And that's why their coach, Ed McComiskey, is the pick among a strong field.
By GREG AUMAN, Times Staff Writer
© St. Petersburg Times
published March 23, 2003
Postseason soccer in Pasco County saw a changing of the guard this season, with last year's playoff teams falling in the district semifinals and three new teams taking their place, not only making the region playoffs but winning first-round games as well.
The common factor in all three was a coach whose success this year was founded with a chemistry years in the making, and the common result was unprecedented playoff success. That makes choosing a single coach of the year a difficult task.
No county team matched Hudson's success: first in winning a conference crown, then in winning a packed Class 3A district, allowing the Cobras and coach Ron Ladimir to reach the region final for the first time in school history.
If Hudson enjoyed the greatest success, Wesley Chapel and first-year coach Brian Dorkowski enjoyed the most surprising playoff run. Last season the Wildcats won five matches and went 1-13-2 in conference play. This season Dorkowski led the team to 10 wins and the school's first playoff berth with a district semifinal upset over Land O'Lakes.
The county's biggest improvement, however, came at Ridgewood, which finished last in its district a year ago and 10-14-3 overall.
By doubling his team's win total, finishing second in the conference and upsetting the district's top two seeds, Rams coach Ed McComiskey is the Times' Pasco County coach of the year after earning the school's first playoff win in 17 years.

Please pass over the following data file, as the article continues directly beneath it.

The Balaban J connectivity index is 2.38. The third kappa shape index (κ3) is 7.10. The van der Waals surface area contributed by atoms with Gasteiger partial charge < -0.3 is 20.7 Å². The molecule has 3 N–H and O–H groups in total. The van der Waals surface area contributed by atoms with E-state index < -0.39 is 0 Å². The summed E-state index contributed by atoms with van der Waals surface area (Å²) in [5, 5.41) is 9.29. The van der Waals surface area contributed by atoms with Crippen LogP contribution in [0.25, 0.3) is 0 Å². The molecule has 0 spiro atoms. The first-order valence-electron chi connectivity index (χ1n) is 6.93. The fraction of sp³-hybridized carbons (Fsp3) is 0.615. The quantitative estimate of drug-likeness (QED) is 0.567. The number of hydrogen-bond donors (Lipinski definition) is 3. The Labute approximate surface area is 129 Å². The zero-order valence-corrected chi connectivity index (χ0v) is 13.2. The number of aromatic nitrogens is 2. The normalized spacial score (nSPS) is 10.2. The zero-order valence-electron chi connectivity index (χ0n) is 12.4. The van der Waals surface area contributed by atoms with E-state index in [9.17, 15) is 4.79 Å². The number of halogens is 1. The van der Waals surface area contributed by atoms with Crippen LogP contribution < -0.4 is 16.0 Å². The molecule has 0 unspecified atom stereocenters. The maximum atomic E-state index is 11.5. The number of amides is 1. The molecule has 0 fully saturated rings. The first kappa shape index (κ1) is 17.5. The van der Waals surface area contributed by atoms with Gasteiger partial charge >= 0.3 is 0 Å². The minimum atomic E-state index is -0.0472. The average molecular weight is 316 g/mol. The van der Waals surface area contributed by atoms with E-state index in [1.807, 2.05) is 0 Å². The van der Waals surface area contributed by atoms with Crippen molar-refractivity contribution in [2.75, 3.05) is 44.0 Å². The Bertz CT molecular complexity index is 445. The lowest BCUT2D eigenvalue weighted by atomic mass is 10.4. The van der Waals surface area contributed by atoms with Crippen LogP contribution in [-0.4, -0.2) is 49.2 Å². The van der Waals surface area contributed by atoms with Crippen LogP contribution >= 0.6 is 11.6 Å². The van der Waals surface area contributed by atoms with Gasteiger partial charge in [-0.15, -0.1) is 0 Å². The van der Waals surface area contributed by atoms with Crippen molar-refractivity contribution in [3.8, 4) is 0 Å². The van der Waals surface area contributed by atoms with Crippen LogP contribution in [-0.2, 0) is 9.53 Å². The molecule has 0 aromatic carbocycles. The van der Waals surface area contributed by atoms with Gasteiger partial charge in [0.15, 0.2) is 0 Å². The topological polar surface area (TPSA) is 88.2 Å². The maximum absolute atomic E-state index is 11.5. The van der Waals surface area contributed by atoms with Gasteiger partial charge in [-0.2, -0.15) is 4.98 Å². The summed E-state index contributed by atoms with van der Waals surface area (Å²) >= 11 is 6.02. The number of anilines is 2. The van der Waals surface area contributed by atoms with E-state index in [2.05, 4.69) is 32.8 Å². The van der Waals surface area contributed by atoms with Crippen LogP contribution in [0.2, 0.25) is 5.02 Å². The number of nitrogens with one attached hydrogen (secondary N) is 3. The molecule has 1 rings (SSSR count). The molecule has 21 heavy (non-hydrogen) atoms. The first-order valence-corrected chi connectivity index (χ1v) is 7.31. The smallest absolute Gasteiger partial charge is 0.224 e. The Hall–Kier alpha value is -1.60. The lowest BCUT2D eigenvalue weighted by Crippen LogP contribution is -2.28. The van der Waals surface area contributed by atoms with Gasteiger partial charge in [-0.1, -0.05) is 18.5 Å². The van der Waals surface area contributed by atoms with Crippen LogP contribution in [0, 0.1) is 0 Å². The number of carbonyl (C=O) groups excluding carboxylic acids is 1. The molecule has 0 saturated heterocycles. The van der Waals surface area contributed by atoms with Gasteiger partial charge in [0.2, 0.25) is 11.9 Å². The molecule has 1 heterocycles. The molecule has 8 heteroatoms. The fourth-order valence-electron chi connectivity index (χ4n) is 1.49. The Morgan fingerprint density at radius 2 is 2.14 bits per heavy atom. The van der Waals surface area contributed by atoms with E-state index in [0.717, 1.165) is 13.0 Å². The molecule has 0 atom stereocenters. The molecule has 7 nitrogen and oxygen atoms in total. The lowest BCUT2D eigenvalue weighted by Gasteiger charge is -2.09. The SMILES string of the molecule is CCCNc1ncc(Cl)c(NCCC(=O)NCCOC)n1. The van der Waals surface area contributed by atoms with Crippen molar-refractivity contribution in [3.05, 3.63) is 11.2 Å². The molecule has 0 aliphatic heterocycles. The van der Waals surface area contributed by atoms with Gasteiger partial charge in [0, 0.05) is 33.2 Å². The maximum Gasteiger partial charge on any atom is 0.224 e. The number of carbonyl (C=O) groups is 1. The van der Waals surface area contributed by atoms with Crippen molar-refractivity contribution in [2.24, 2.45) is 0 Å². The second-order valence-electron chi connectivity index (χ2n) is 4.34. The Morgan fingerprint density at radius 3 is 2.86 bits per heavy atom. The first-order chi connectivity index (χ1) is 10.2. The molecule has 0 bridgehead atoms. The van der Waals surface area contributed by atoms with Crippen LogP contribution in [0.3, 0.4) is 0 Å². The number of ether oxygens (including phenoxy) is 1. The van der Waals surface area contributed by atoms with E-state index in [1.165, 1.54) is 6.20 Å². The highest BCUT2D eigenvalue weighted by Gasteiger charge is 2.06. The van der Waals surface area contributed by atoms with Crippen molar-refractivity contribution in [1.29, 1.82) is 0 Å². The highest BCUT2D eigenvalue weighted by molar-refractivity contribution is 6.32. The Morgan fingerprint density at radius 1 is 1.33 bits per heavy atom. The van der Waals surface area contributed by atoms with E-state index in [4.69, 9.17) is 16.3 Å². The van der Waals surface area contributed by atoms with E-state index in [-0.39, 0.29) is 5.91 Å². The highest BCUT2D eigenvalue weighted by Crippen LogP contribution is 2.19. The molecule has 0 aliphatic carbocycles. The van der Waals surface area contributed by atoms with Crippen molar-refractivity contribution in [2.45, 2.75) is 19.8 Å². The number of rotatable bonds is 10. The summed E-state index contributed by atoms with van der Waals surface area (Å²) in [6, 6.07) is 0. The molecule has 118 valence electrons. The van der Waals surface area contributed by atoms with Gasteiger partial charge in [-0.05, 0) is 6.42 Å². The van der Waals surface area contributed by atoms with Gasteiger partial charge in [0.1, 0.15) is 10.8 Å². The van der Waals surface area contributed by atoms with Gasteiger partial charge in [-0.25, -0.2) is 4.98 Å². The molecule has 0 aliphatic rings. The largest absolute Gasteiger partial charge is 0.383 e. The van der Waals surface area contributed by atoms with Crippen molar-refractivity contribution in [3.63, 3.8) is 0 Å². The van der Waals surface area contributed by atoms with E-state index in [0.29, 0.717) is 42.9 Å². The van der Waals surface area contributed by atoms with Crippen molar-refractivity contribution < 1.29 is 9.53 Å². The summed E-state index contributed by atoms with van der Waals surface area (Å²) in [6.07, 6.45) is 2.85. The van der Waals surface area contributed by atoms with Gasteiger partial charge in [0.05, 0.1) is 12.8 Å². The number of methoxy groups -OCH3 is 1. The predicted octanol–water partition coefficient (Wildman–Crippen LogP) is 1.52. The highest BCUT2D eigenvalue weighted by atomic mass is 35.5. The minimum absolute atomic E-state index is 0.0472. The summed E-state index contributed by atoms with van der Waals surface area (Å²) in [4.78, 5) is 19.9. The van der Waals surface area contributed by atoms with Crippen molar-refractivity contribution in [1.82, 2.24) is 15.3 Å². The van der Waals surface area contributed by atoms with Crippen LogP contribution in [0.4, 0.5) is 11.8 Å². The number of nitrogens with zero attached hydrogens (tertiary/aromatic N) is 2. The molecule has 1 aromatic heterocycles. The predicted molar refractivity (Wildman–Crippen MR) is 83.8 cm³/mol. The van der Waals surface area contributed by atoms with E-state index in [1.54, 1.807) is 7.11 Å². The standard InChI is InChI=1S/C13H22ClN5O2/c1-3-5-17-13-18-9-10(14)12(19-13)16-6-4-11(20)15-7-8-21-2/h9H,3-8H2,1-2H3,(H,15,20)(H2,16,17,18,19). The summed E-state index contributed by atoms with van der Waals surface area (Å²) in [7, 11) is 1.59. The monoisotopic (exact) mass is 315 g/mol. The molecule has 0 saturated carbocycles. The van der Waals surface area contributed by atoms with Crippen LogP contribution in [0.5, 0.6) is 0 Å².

"I really didn't think we were going to do that well," said McComiskey, whose team rallied for two goals in the final minutes to upset Lake Region in the region quarterfinals. "It wasn't that I didn't have confidence in the guys, but I didn't think we'd have the consistency throughout the team. A couple of guys really stepped up and the whole team came together."
Ridgewood didn't add any key players from last year's team, so the improvement came in the team's camaraderie, a bonding that started a season earlier. McComiskey realized his team played better on the road than at home, and credited the difference to the time players spent together on afternoon bus rides.
So the Rams began spending afternoons before home games together, hanging out in McComiskey's room for an informal bonding session of pizza, cards and movies. The selection varied from World Cup highlights to Saving Private Ryan, the key being that the Rams were together as one, hours before they needed to play together.
The Rams' real success came after a midseason slump and impossibly difficult week in January -- McComiskey kicked two players off the team after they opted to skip a game to play flag football; Jose Anazco was suspended for one week following a red card; and the Rams suffered on the field as well, earning two losses and a tie.
The next week the Rams were a closer group, with a star player more focused and a team whose late surge started with a tie against Gulf.
"I thought that hump would either make us or break us, and it turned out it made us," McComiskey said. "When we came back that Monday, everybody seemed to rise to the occasion. Although we tied Gulf, we played a great game. I saw the way we played that night and said, 'Wow.' "